Camp Dates: June 7 - June 10, 2017

Registration Deadline - Midnight on June 4th

For those who have paid deposits, balances are due by midnight on June 4th.

Checks will not be accepted for registration or balances due after June 3rd.

Check in Information:

All campers will need to check in for camp at your designated time below. Check in will be in Hazelrigg Gymnasium inside Sutcliffe Hall on the campus of Centre College. Most GPS systems will allow you to search for Sutcliffe Hall. However, the approximate GPS address for Sutcliffe Hall is 350 College Street, Danville, KY.

Overnight Campers will check in from 1:00pm to 2:00pm on Wednesday, June 7th.

Commuter Campers will check in from 2:30pm to 3:30pm on Wednesday, June 7th.



Monday, June 16, 2014

Track Career Turned Tut Best for Olympian Hazel Clark-Riley

Posted: Friday, June 13, 2014 3:30 pm
Instructor Hazel Clark-Riley, an Olympic
 medalists, runs with a group of middle
school athletes during the Maximum
Velocity Track & Field Academy at Centre College.
"Through working with the kids, we might inspire
them to stick with their sport. We can change their lives,"
said Clark-Riley, a three-time Olympian.
(Mike Marsee/marsee@amnews.com)
In 2000, a rumor circulated through the Olympic village before Team America's talent show that Hazel Clark-Riley, a middle-distance runner, was a singer and planned on dropping everything to pursue a career in music.
 
It turns out that this story was concocted by Clark-Riley and her friends to catch the team off-guard when she actually got up to sing. When she made the Olympic team again in 2004 and 2008, she repeated the story to the new members who, after listening to her perform, "didn't want to tell (her) that (she) was awful."
 

Though she may never become a famous musician, Clark-Riley is still a well-known athlete who has run the 800 meters at three Olympic games. Her personal best is 1:57.99.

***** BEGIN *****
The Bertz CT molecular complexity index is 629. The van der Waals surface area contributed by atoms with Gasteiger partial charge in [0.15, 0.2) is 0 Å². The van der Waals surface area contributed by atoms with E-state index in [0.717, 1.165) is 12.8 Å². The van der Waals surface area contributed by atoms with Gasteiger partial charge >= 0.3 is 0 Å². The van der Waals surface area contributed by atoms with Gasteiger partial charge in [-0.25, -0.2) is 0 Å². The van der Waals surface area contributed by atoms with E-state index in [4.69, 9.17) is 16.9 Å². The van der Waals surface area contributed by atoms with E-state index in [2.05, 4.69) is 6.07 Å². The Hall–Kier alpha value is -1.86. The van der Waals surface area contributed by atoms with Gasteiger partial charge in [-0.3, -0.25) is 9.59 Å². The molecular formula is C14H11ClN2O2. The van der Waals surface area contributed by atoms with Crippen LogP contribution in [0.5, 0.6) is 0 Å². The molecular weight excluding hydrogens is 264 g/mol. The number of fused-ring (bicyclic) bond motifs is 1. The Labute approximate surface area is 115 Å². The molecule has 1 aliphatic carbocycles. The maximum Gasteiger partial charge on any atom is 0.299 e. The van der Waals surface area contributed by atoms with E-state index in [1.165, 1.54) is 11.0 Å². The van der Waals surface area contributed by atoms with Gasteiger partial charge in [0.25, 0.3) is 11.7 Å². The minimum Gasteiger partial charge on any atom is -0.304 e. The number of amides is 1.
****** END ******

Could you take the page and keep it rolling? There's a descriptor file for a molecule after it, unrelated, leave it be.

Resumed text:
She also comes from a rather famous family: her older sister is a four-time Olympian while her father, a high school educator, was the inspiration for the film "Lean On Me." Because her siblings were involved in sports, Clark-Riley tried to find one that she enjoyed.
 
"I tried figure-skating first," she said during a break at the Maximum Velocity Track & Field Academy at Centre College, "but I would always fall on the ice. I tried equestrians and soccer...I tried everything."
 
Eventually, her father took her to a track meet where she ended up in last place. She persevered, and a year later, she was the number-one high school runner in the nation.
 
"I got offers from everywhere, including places like Stanford," Clark-Riley said, "but I chose the University of Florida, where my brother (J.J. Clark) was coaching at the time."
 
While at Florida, she won five NCAA titles and was inducted into their Hall of Fame in 2012. She has since gone on to be "number-one in the nation at every level." The secret to maintaining her longevity, she said, was having a great support group.
 
The Olympic games were often a family affair for Clark-Riley, as her brother coached her, her sister Joetta, and sister-in-law, Jearl, prior to the 2000 Olympic games. The trio went on to place first-second-third in the 800 meters and made history. Because of this, the Sydney Olympics are her favorite out of the three games she has attended.
 
"Anyone who went will tell you that Australia was the best," she said. "It was beautiful. They went all-out with the Olympic village. There were movie theaters and hair salons, anything you could think of."
 
Now, Clark-Riley is acting as a clinician for the middle distance runners at the Maximum Velocity Track and Field Academy, an intensive four-day camp held on Centre's campus. She recently returned from running a track clinic in Fiji with fellow Olympian and clinician Dwight Phillips; the two have their own company and travel three to four times a month to host track clinics around the world.
 
"We have the power to impact lives," she said. "Through working with the kids, we might inspire them to stick with their sport. We can change their lives."
 
When teaching the kids about track and about life, she draws from her own experiences.
 
"My career wasn't perfect," she said. "There were a lot of ups and downs. I try to teach them that sometimes, you have to make sacrifices to get what you want. There were days when I would have to get up at six a.m. and run when I didn't want to. Things worth having aren't easy to get."
 
She also tries to teach the kids to support one another and "live a life of service."
 
At the end of their week together, Clark-Riley hopes that the kids will take away a crucial life lesson -- to never give up.
 
"Everyone can go through the ups and downs of life and overcome," she said. "I want them to know that they can achieve whatever they set their minds to. They can win a gold medal in whatever they choose to do in life."

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